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LOS ANGELES (Hollywood Reporter) - A day after the writers strike pulled the rug out from under the Golden Globes, Oscar organizers said Tuesday that preparations for the biggest night on Hollywood's calendar are already behind schedule.
The 80th annual Academy Awards are set to take place in Hollywood on February 24, but not a single bon mot has been written yet. The Writers Guild of America (WGA) has been on strike since November 5, and there is no end in sight, a potentially calamitous situation for the Oscars.
"I'm not going to cite odds, but our hope is we can work something out or that the strike is resolved in time," said Bruce Davis, executive director of the Academy of Motion Picture Arts and Sciences.
"The major change from last year," he said, "is that in a normal year, we'd have assembled a staff of writers, and they would have been working on the show for more than a month."
Following that schedule, writing for this year's show would kick into high gear after the Oscar nominations are announced January 22.
In a typical year, the Academy assembles one group of writers -- often including such frequent contributors as Dave Boone, Carol Leifer and Bruce Vilanch -- while the host brings in a second set of writers. Last year's show required at least 14 writers, including host Ellen DeGeneres.
But this year, the Academy said it hasn't yet hired any writers, and designated host Jon Stewart hasn't brought together his writers either.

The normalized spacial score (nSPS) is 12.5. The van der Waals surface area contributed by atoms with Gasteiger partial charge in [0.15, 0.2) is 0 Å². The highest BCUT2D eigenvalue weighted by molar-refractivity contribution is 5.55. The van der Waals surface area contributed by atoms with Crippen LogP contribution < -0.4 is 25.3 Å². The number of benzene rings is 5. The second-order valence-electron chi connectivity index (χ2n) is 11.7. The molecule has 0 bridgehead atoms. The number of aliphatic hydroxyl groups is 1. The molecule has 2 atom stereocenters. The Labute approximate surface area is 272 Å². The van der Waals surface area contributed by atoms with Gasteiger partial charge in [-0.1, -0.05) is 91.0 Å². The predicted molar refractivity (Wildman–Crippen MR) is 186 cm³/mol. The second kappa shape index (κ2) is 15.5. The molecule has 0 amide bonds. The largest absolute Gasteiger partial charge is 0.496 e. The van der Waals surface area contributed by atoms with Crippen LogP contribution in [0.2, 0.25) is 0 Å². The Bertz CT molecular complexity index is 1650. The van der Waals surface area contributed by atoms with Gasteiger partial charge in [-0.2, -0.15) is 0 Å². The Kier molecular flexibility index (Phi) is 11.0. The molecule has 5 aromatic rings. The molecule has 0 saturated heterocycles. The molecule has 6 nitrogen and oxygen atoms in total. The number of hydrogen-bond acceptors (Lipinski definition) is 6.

Stewart, who initially refused to cross picket lines, returned to the air this week as star of "The Daily Show With Jon Stewart" on Comedy Central. He is expected to be on hand at the Oscars, but Academy officials said that if he should withdraw for any reason, they have no Plan B in place.
When it does approach the WGA for a waiver to use union scribes, the Academy is likely to argue that it owns the Academy Awards, which it licenses to ABC, and so should be able to negotiate an agreement on its own like David Letterman's independent production company did for CBS' two late-night shows. It also could argue that of the Academy's 15 branches, only one is composed of executives and that the rest of the Academy membership is made up of creative artists such as actors, directors and writers, many of whom share the WGA's goals.
Personal relations also could come into play: Gil Cates, one of the Directors Guild of America's lead negotiators, is producing the Oscar show. And in the interest of solidarity, he could argue that the WGA should grant the Academy a waiver just as it did for the Screen Actors Guild's upcoming awards.
If denied writers, the show would likely go on. The 1988 show took place during the last writers strike, and the stars -- including best actor and actress winners Michael Douglas and Cher -- were all in attendance.
What worries Oscar planners this year is the threat of WGA pickets, which upended the Globes.
If the strike hasn't ended by late February, and the Academy isn't granted a waiver, then the Academy could be forced to decide whether to postpone the show if the WGA is planning to picket.
Postponements have happened only three times in Academy history: in 1938, because of floods; in 1968, because of the assassination of Martin Luther King Jr.; and in 1981, in the wake of the assassination attempt on President Reagan.
The last time the Academy faced a major quandary was 2003, when U.S.-led forces invaded Iraq just four days before the Oscars were to take place. With the clock counting down, the Academy decided to go on with the show but eliminated much of the glitz surrounding the traditional red-carpet arrivals to reflect a more somber mood.